More than 50 boats made out of primarily cardboard, tape and paint raced down the Ohio River, or sank, during the annual Cardboard Boat Regatta in New Richmond Aug. 17.
The regatta took place on the second day of Riverdays, a festival held each year in the village, and a huge crowd turned out to watch the boat races.
“It was great,” Ray Perszyk, event organizer, said about the event. “The crowds were amazing, the weather was great, that in itself pushes things over the edge.”
Perszyk said 55 boats entered the races on Saturday, and more than 85 percent of the boats made it to the finish line.
“We awarded 27 trophies for speed, youth and adult teams, creativity, Titanic sinker, snappy dresser, mechanical powered and the iron man endurance event,” Perszyk said.
He said the construction of the boats is limited to cardboard, tape and sometimes other materials that can be used for out-riggers and peddle systems.
Participants built boats that ranged from a kayak shape, to a fire engine, from a tea cup to a crocodile.
“We had some amazingly creative things,” Perszyk said. “There were some really creative and really nicely designed and constructed boats.”
Mike Hoffer, of Miami Township, said he has been participating in the Cardboard Boat Regatta since 1995.
“I used to build fast boats,” Hoffer said. “Now I build creative boats.”
This year, Hoffer created a horse draw chariot for the mechanical class in the race.
Hoffer added to the theme by dressing as Julius Caesar.
“It’s just a crazy thing to do,” Hoffer said about why he enjoys participating in the event. “I like to be out on the water.”
Carly Merk, who participated in the race for the first time, said she enjoyed the experience.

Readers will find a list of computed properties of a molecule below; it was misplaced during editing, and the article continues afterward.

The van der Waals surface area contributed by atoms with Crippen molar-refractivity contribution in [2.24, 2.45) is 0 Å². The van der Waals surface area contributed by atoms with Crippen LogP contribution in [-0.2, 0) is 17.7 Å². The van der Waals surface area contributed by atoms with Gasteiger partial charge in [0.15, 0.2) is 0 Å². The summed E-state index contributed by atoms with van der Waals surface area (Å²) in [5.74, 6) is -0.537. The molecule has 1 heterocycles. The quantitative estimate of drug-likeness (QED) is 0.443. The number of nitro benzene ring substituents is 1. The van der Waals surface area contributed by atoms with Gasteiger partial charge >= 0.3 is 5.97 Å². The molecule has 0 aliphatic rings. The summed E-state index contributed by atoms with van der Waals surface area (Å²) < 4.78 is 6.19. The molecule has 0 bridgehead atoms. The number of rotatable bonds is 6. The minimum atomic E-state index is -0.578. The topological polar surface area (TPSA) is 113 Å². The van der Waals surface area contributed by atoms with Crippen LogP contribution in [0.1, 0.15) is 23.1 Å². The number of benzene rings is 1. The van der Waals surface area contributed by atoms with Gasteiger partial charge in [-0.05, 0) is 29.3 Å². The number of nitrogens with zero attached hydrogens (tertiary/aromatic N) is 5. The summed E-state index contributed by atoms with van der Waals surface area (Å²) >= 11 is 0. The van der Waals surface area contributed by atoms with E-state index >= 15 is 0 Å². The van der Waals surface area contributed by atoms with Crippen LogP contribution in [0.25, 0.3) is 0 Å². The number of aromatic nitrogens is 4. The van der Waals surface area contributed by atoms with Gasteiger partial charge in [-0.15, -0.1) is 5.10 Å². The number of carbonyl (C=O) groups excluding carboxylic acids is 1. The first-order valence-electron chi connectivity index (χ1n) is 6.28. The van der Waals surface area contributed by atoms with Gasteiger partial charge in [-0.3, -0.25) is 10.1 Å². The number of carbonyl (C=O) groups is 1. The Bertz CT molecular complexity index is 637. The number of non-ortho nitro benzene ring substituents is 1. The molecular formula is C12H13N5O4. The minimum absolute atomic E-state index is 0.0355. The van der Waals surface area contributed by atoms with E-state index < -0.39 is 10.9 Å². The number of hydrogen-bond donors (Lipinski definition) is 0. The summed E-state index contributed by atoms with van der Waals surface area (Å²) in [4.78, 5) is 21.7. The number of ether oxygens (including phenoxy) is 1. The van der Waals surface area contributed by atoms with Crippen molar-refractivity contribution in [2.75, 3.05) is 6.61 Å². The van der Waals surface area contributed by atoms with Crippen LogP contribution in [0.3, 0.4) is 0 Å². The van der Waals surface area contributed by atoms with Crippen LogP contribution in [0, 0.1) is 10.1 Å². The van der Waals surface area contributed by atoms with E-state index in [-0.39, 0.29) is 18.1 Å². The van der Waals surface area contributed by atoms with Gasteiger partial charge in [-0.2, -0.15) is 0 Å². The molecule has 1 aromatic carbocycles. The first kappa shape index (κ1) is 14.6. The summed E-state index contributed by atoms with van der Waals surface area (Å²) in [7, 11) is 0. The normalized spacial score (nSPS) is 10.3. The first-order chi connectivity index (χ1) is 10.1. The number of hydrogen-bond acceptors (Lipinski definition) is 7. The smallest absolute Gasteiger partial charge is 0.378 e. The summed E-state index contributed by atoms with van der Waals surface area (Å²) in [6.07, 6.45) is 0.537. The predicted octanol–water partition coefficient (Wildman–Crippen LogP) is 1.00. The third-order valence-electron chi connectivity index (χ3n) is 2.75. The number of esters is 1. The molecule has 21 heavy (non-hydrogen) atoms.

“It was really fun, but harder than it looks,” Merk said.
Awards for different categories were given out after the race including awards for fastest time, most creative boat, best sinking, and more.
Rich Jetter won the Overall Fastest Boat of the Day award completing the race in 58 second. The People’s Choice award went to the Row Man Chariots of Fire, the most creative boat was the Fire Truck, and the Titanic award went to The Beast.
Other awards were given for different divisions and places.
Perszyk said that at the Cardboard Boat Museum, located in the village, individuals and groups can get help constructing the boats. The museum raffles off a cardboard boat each year, and also builds boats for sponsors of the race.
He said the race is used as a fund-raiser for the museum.
“The museum is supported solely by sponsorships, donations, raffle boat sales, and entry fees,” Perszyk said. “That’s what we use the money for, we wouldn’t survive without this race.”
This was the 21st Cardboard Boat Regatta in the village of New Richmond. Perszyk said they are continuing to grow and improve the event.
For more information about the Cardboard Boat Regatta, visit www.newrichmond.org, or stop by the Cardboard Boat Museum at 311 Front Street in New Richmond.